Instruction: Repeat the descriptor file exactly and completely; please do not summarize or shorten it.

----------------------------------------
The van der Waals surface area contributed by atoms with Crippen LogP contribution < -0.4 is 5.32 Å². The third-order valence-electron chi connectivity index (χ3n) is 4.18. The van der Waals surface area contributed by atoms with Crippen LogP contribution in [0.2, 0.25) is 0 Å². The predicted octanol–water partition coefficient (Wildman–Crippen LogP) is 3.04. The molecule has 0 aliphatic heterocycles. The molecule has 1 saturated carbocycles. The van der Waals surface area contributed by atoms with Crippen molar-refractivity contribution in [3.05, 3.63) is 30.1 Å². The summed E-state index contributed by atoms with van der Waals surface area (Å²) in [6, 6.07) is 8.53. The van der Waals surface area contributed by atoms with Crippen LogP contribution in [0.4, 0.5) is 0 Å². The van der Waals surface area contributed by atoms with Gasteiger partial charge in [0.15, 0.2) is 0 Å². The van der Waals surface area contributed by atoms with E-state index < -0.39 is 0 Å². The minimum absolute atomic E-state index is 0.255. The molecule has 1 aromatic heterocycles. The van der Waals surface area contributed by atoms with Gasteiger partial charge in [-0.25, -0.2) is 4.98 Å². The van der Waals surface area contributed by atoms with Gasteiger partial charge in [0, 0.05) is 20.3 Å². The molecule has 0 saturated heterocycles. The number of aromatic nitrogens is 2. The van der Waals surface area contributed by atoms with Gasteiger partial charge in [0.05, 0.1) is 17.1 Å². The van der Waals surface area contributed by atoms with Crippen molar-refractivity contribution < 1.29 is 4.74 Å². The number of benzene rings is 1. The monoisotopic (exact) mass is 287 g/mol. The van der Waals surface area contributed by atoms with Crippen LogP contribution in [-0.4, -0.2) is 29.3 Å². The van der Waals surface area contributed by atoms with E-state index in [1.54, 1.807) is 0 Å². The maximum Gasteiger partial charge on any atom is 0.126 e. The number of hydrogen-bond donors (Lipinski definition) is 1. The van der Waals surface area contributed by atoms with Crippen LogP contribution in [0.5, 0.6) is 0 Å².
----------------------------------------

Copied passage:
The van der Waals surface area contributed by atoms with Crippen LogP contribution < -0.4 is 5.32 Å². The third-order valence-electron chi connectivity index (χ3n) is 4.18. The van der Waals surface area contributed by atoms with Crippen LogP contribution in [0.2, 0.25) is 0 Å². The predicted octanol–water partition coefficient (Wildman–Crippen LogP) is 3.04. The molecule has 0 aliphatic heterocycles. The molecule has 1 saturated carbocycles. The van der Waals surface area contributed by atoms with Crippen molar-refractivity contribution in [3.05, 3.63) is 30.1 Å². The summed E-state index contributed by atoms with van der Waals surface area (Å²) in [6, 6.07) is 8.53. The van der Waals surface area contributed by atoms with Crippen LogP contribution in [0.4, 0.5) is 0 Å². The van der Waals surface area contributed by atoms with Gasteiger partial charge in [0.15, 0.2) is 0 Å². The van der Waals surface area contributed by atoms with E-state index < -0.39 is 0 Å². The minimum absolute atomic E-state index is 0.255. The molecule has 1 aromatic heterocycles. The van der Waals surface area contributed by atoms with Gasteiger partial charge in [-0.25, -0.2) is 4.98 Å². The van der Waals surface area contributed by atoms with Gasteiger partial charge in [0, 0.05) is 20.3 Å². The molecule has 0 saturated heterocycles. The number of aromatic nitrogens is 2. The van der Waals surface area contributed by atoms with Gasteiger partial charge in [0.05, 0.1) is 17.1 Å². The van der Waals surface area contributed by atoms with Crippen molar-refractivity contribution < 1.29 is 4.74 Å². The number of benzene rings is 1. The monoisotopic (exact) mass is 287 g/mol. The van der Waals surface area contributed by atoms with Crippen LogP contribution in [-0.4, -0.2) is 29.3 Å². The van der Waals surface area contributed by atoms with E-state index in [1.54, 1.807) is 0 Å². The maximum Gasteiger partial charge on any atom is 0.126 e. The number of hydrogen-bond donors (Lipinski definition) is 1. The van der Waals surface area contributed by atoms with Crippen LogP contribution in [0.5, 0.6) is 0 Å².